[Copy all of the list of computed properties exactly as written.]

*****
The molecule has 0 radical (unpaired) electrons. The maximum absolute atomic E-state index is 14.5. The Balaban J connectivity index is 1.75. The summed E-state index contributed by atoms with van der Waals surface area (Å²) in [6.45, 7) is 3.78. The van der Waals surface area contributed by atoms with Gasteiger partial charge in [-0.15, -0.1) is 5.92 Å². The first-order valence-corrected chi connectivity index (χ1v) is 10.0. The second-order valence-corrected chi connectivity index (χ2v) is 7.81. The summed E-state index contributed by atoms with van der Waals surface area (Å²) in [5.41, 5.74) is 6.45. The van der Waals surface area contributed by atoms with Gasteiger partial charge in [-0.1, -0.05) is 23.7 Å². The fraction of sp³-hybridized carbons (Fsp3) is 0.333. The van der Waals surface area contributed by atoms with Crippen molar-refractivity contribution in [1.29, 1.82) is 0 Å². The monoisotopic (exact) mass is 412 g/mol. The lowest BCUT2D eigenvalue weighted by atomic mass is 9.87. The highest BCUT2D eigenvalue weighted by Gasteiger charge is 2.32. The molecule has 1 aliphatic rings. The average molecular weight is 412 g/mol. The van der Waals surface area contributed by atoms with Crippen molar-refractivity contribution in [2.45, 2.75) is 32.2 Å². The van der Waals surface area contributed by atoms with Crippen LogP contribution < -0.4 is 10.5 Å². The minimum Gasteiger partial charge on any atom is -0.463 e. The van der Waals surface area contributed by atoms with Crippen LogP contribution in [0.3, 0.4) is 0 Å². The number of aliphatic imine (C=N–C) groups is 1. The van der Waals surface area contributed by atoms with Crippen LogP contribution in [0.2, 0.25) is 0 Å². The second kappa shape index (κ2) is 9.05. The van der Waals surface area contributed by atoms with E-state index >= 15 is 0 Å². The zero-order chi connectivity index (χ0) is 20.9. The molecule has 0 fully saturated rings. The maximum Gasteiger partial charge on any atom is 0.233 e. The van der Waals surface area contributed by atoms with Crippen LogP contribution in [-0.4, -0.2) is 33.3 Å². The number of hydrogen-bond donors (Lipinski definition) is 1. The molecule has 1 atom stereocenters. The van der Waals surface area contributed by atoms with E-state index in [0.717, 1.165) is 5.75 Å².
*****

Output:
The molecule has 0 radical (unpaired) electrons. The maximum absolute atomic E-state index is 14.5. The Balaban J connectivity index is 1.75. The summed E-state index contributed by atoms with van der Waals surface area (Å²) in [6.45, 7) is 3.78. The van der Waals surface area contributed by atoms with Gasteiger partial charge in [-0.15, -0.1) is 5.92 Å². The first-order valence-corrected chi connectivity index (χ1v) is 10.0. The second-order valence-corrected chi connectivity index (χ2v) is 7.81. The summed E-state index contributed by atoms with van der Waals surface area (Å²) in [5.41, 5.74) is 6.45. The van der Waals surface area contributed by atoms with Gasteiger partial charge in [-0.1, -0.05) is 23.7 Å². The fraction of sp³-hybridized carbons (Fsp3) is 0.333. The van der Waals surface area contributed by atoms with Crippen molar-refractivity contribution in [1.29, 1.82) is 0 Å². The monoisotopic (exact) mass is 412 g/mol. The lowest BCUT2D eigenvalue weighted by atomic mass is 9.87. The highest BCUT2D eigenvalue weighted by Gasteiger charge is 2.32. The molecule has 1 aliphatic rings. The average molecular weight is 412 g/mol. The van der Waals surface area contributed by atoms with Crippen molar-refractivity contribution in [2.45, 2.75) is 32.2 Å². The van der Waals surface area contributed by atoms with Crippen LogP contribution < -0.4 is 10.5 Å². The minimum Gasteiger partial charge on any atom is -0.463 e. The van der Waals surface area contributed by atoms with Crippen LogP contribution in [0.3, 0.4) is 0 Å². The number of aliphatic imine (C=N–C) groups is 1. The van der Waals surface area contributed by atoms with Crippen LogP contribution in [0.2, 0.25) is 0 Å². The second kappa shape index (κ2) is 9.05. The van der Waals surface area contributed by atoms with E-state index >= 15 is 0 Å². The zero-order chi connectivity index (χ0) is 20.9. The molecule has 0 fully saturated rings. The maximum Gasteiger partial charge on any atom is 0.233 e. The van der Waals surface area contributed by atoms with Crippen LogP contribution in [-0.4, -0.2) is 33.3 Å². The number of hydrogen-bond donors (Lipinski definition) is 1. The molecule has 1 atom stereocenters. The van der Waals surface area contributed by atoms with E-state index in [0.717, 1.165) is 5.75 Å².